If you cannot attend the open session, you can still support the requests of both Belize and Bulgaria by visiting SAFE’s Say YES to Bulgaria page and Say YES to Belize page for guidelines on how to write and send an informed and effective letter expressing your hope that the U.S. will sign bilateral agreements with both Bulgaria and Belize. Also, add your name to the list of people supporting the preservation of the cultural heritage of Bulgaria.

Click here for more information on bilateral agreements and why SAFE supports them.

Bilateral agreements at work

On March 11, 2011, the U.S. returned 14 ancient artifacts to China that had been seized by U.S. Immigration and Customs Enforcement (ICE) and U.S. Customs and Border Protection (CBP) from illicit traffickers in 2010.

“Following the signing of an agreement between the United States and China in 2009, the two countries have been working closely to prevent illicit trafficking of archaeological objects.” Xinhua reported. The agreement refers to the Memorandum of Understanding (MOU) which restricts the importation of certain categories of Chinese antiquities into the US.

These bilateral agreements have been the source of much debate among those who are interested in reducing the incentive for looting and others who wish to collect archaeological material from other nations without restriction.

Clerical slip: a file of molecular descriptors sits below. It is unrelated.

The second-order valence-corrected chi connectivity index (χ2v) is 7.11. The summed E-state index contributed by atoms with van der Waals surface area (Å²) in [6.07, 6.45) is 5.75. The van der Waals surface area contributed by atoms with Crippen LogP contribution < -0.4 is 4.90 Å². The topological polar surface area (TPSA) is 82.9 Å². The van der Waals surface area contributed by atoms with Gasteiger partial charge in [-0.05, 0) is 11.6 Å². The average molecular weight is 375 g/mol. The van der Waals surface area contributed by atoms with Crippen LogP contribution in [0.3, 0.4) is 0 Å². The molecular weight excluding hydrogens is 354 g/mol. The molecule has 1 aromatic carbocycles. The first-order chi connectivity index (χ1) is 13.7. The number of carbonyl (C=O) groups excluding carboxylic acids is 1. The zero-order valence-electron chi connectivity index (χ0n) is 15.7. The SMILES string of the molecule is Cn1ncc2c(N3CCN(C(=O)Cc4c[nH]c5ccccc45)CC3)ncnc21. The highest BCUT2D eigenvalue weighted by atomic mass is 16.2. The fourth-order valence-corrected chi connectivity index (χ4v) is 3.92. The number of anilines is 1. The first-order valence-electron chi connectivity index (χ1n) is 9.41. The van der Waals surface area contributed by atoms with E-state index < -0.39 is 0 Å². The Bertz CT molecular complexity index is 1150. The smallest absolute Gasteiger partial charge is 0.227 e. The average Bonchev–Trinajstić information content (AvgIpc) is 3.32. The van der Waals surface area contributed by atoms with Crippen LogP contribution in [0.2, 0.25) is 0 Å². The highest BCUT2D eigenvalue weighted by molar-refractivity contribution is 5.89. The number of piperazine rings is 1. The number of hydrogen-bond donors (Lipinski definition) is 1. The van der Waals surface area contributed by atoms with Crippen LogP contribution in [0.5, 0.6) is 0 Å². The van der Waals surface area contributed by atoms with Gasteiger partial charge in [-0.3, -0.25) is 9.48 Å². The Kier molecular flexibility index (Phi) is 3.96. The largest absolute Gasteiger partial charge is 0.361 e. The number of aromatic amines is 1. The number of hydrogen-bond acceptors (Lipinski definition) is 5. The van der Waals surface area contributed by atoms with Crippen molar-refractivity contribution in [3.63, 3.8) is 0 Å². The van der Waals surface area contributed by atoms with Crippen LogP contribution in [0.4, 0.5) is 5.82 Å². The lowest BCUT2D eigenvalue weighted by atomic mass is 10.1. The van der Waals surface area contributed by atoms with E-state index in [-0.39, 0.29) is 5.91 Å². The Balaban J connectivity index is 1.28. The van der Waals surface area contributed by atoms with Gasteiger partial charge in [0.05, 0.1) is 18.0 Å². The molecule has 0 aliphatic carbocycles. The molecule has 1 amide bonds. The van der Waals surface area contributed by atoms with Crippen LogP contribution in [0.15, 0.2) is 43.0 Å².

Deng Hongbo, Minister and Deputy Chief of Mission of the Chinese Embassy was quoted as describing the repatriation as a “telling example of how close our law enforcement cooperation has become, and how firmly we both are committed to this dimension of our bilateral relations.” On this day, there appeared to be no doubt that cooperation between the two nations via the MOU was working to combat the illicit antiquities trade.

Photo: Northern Qi Dynasty limestone Buddha returns to China (Xinhua)

Import restrictions on Italian antiquities extended

Today’s Federal Register announced that import restrictions imposed on certain archaeological material originating in Italy have been extended for another five years. The material represents the pre-Classical, Classical, and Imperial Roman periods of its cultural heritage, ranging in date from approximately the 9th century B.C. through approximately the 4th century A.D. The determination was made under the terms of the Convention on Cultural Property Implementation Act that implemented the UNESCO Convention on the Means of Prohibiting and Preventing the Illicit Import, Export and Transfer of Ownership of Cultural Property.

In addition, coins have been added to the list of items covered by the restrictions.

SAFE supports the decision and applauds the Cultural Property Advisory Committee for continuing to recognize import restrictions as an effective deterrent against the destruction of cultural heritage, and the fact that coins “are an equally important historical source and are no less important ‘antiquities’.

What does the law say about cultural heritage?